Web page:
2300 hours saw the RRS Ernest Shackleton under pilotage and making headway out of Lerwick harbour and bound for the Bruce Oil Rig in the Northern North Sea Oil Fields.

That was over a week ago. A swift handover in the space of a few hours is not always enough time to get to grips with the vessel and all that had happened in the previous 3 months. The next days were spent reading handover notes, reviewing emails and re-acquainting ourselves with the paperwork and equipment within our domains. I was particularly busy and didn't find the time to publish a web diary last week, so apologies for that.


Then it was directly back to work for the crew and the ship and after a slow start for the first month, I am happy to report that since rejoining last week, the vessel has not stopped working and the Charter Period work list is progressing very nicely. To date we have visited the Bruce, the North West Hutton, the Magnus and the Clair Platforms with their associated workloads.

Legs of the North West Hutton
Legs of the North West Hutton

Top of the North West Hutton
Top of the North West Hutton

We have 3 ROV's ( Remote Operated Vehicles ) onboard and they have been steadily inspecting the legs, risers and superstructures of all these installations to ensure nothing is amiss. (corrosion, leaks, fractures ?). I am happy to report that the work has progressed most uneventfully and in this business, having a 'boring time' is Good News. Excitement and Adventures are definitely not to be desired when you are only 10 meters off a towering lump of metal in the middle of the North Sea.

A point of interest to note about the North West Hutton pictured above is that it is presently 'unmanned'. This once productive platform was receiving a pre-decommissioning survey prior to the Welders with 'Gas Axes' coming along to reduce it to so much scrap. At the time of photography, no-one and nothing was present on the rig apart from the occasional seagull and maybe the odd bit of tumbleweed blowing down the corridors and alleyways !!?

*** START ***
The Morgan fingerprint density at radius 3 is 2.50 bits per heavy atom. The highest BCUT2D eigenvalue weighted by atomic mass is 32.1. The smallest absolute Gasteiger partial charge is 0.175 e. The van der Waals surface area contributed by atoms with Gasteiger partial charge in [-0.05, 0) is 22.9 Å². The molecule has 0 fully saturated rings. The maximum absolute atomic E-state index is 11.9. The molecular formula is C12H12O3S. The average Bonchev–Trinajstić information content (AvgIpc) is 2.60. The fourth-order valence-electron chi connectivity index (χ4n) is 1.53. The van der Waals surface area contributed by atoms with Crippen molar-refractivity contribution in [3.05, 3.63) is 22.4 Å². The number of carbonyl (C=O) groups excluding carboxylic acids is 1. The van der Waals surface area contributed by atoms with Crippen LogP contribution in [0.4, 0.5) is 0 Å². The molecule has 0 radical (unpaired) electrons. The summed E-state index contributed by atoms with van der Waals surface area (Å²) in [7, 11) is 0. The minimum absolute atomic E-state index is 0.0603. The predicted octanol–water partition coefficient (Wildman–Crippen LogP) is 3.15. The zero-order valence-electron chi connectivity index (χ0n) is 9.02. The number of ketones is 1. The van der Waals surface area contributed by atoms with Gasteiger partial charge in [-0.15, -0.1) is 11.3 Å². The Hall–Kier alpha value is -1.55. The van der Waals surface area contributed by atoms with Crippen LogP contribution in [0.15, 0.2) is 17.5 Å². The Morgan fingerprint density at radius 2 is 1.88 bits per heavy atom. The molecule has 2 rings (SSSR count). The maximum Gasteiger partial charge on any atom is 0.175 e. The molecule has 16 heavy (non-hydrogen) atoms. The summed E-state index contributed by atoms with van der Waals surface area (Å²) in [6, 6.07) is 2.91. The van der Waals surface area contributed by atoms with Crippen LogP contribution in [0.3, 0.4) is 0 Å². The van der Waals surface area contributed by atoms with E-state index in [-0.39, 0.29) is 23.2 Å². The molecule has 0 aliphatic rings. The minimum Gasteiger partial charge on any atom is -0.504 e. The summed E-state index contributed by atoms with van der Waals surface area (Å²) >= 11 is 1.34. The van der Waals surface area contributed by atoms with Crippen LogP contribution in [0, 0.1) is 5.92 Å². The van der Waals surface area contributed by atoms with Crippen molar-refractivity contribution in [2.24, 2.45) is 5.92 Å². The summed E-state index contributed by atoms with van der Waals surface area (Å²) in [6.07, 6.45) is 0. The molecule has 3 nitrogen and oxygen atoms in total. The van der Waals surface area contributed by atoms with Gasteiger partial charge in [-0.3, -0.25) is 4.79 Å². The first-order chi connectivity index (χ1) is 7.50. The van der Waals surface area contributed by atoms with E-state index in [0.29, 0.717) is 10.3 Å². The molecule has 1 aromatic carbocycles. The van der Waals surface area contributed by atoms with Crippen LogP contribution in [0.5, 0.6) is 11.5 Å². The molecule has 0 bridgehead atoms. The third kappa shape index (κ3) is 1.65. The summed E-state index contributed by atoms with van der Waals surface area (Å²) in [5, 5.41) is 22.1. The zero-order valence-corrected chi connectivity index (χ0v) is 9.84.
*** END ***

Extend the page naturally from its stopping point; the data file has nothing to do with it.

The weather meanwhile has been positively balmy and we haven't been suffering from the inclement storms reported across England this week. Judging from the photos above, calm seas and blue skies have been a normal. Over this last weekend whilst alongside the Magnus platform the weather threatened to get stormy, but it remained smooth enough for us to maintain our work schedule.

And so, that is where you find us now. At work and alongside another platform (this time on the Western Side of the Shetland Islands).


There was one slight break from the program of diving with the ROV's whilst sitting still on Dynamic Positioning (DP System). We had the first helicopter of the season for the JH Team on Friday afternoon. 3 persons climbing onboard the helicopter bound for Scatsca in the Shetland Islands, and one disembarked to be put directly to work with the Surveyors onboard.

Medic and Amateur Paparattzi, Barbara Guersen, was kind enough to wield the camera for the arrival of Bristows Helicopter G-TIGV and take some nice shots of the Helideck as seen from the Bridge.

G-TIGV on Deck
G-TIGV on Deck

G-TIGV Departing
G-TIGV Departing

Photos by Barbara.

Forthcoming Events: Complete the workscope at the Clair Platform and then head back into the Northern North Sea. En Route there is a planned visit to Lerwick, Shetlands to complete a Charterer's crewchange. This is envisaged to be only a swift visit lasting 4 hours or so on Wednesday 20th.

Contributions This Week: Thanks to Barbara for the Helicopter Photos.

North Sea Diary No.2 will be produced on Sunday 24th for publication on Monday 25th - operations permitting.

Stevie B
Radio Officer